This is what happens when you try to be exact—you get something useless.

So most dictionaries, that are written for native speakers and that assume a good-faith effort to understand the definition, give a reasonably broad definition, that will include most things that should be included and exclude most things that should be excluded.

There are, conventionally, two main types of lexicographers: lumpers and splitters. Lumpers include as much as possible ('liquid food' for soup); splitters write a dozen super-narrow definitions, and when a new variant comes up, they write another one.

Dictionaries are generally more lumpy than splitty. A sandwich is a food with something inside a bready thing. Trying to be super-precise is only going to lead to frustration (or the "door" definition above): Most people feel that a meatball sub is a kind of a sandwich but a hot dog isn't, but that's very hard to explain, so unless you have a definition like "… or a split roll having a cold or hot filling (that is not a solid length of sausage)…", you're kind of stuck.

If I can turn serious for a moment—and this is very serious—the reason that this is genuinely important, and not just a parlor game, is that people sometimes put a lot of faith in dictionary definitions. In particular, courts use old dictionaries to try to determine what words meant at a time when laws were written. But that is very much not how dictionaries should be used. If it's this hard to determine what a "sandwich" is, what are we supposed to do about words like genocide, or to bear arms? Or woman in reference to a trans woman? People literally die because dictionaries are misused. There are ways to attempt to answer these questions—corpus linguistics, sociolinguistic interviews—but thinking that a dictionary is an exact map of reality is not a correct one of these.

I wasn't expecting to see this point made in a fun post about the concept of a hot dog, but here we are. And it did crystallize for me an objection I've been flagging recently about "vulgar" textualism or originalism; a practice of judicial interpretation that purports to distinguish itself by close and careful reading of texts, but actually is just very bad at reading texts. Many of the cases that take this approach begin with a very close parsing of dictionary definitions in order to fix textual meaning. But this from the jump misunderstands what dictionaries are even trying to do. Even at the moment they are written, dictionaries are an at best imperfect map onto actual public meaning (the idea being that even if we were looking at a dictionary published today to answer the question "is a hot dog a sandwich", we'd likely be heading off in the wrong direction). And that gap only grows wider as time passes, because the actual meaning of words depends on a host of agreed-upon implicit assumptions and cultural horizons that are constantly shifting and temporally-contingent.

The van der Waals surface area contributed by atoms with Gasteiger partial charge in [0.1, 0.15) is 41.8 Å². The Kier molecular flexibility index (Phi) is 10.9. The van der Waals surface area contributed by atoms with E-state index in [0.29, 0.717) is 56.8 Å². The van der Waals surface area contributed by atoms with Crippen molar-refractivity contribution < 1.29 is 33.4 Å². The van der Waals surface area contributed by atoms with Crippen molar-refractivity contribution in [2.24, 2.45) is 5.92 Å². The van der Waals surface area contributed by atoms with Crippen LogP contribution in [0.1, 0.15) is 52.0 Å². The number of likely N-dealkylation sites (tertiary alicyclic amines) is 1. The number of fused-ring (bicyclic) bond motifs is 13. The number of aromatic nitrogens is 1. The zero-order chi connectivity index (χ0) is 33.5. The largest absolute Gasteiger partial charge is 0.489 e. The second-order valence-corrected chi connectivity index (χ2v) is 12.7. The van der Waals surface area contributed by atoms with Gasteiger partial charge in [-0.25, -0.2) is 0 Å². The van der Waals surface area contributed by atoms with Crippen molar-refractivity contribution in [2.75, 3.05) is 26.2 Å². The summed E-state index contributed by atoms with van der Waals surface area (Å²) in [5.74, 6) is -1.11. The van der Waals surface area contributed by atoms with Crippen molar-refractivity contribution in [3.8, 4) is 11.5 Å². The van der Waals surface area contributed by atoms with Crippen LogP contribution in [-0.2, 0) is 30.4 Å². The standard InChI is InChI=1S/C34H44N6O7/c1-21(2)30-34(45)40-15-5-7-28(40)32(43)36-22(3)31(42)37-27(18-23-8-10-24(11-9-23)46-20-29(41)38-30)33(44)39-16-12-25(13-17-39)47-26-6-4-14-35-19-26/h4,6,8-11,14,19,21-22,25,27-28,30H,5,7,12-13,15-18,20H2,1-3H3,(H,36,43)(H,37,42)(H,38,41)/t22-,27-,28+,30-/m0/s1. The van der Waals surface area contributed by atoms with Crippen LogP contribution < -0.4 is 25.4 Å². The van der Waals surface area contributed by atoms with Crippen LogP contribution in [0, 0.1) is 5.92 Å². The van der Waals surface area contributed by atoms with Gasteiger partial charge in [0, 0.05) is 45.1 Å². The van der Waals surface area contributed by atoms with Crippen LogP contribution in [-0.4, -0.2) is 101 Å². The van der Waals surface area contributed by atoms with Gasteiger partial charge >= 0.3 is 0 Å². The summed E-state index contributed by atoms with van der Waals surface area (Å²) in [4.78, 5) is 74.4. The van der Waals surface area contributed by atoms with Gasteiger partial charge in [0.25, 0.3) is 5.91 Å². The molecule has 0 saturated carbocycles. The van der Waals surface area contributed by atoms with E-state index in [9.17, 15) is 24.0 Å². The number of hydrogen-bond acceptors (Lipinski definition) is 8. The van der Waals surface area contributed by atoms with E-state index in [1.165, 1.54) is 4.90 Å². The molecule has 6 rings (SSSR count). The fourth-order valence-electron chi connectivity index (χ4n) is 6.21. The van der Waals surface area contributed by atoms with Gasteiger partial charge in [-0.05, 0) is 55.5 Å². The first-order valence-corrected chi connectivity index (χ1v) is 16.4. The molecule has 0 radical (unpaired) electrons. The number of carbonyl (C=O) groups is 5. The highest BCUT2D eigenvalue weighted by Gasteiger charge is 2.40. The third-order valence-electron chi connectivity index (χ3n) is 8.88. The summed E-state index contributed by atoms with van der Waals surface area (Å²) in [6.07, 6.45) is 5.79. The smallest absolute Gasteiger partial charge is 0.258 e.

We run into this question when trying to figure out how to apply an old word ("search") to technology that hadn't been invented yet when the word was written ("heat scanning"). One way of answering "is heat scanning a search under the Fourth Amendment" is to look at the dictionary definition of "search" circa 1789 and figure out if it fits. But that actually wouldn't really be the accurate answer, because what we'd actually want to know is if the relevant interpretive community would have generally used "heat mapping" as falling under the category of search. And that question, in turn, is essentially incoherent unless we also import into that community a host of surrounding cultural and linguistic practices that make "heat mapping" a legible concept that could be part of a robust linguistic pattern to begin with (if you plop down a heat mapper into 1789 without all of that context, then it's going to be seen less as a "search" and more as "eldritch magical witchcraft"). So what we're really asking when trying to figure whether heat mapping qualifies as a search today is "how would the relevant class of interpreters understand the relationship between these words, if they had the full cultural and linguistic context that we have today -- and at that point, our "originalism" is essentially just living constitutionalism.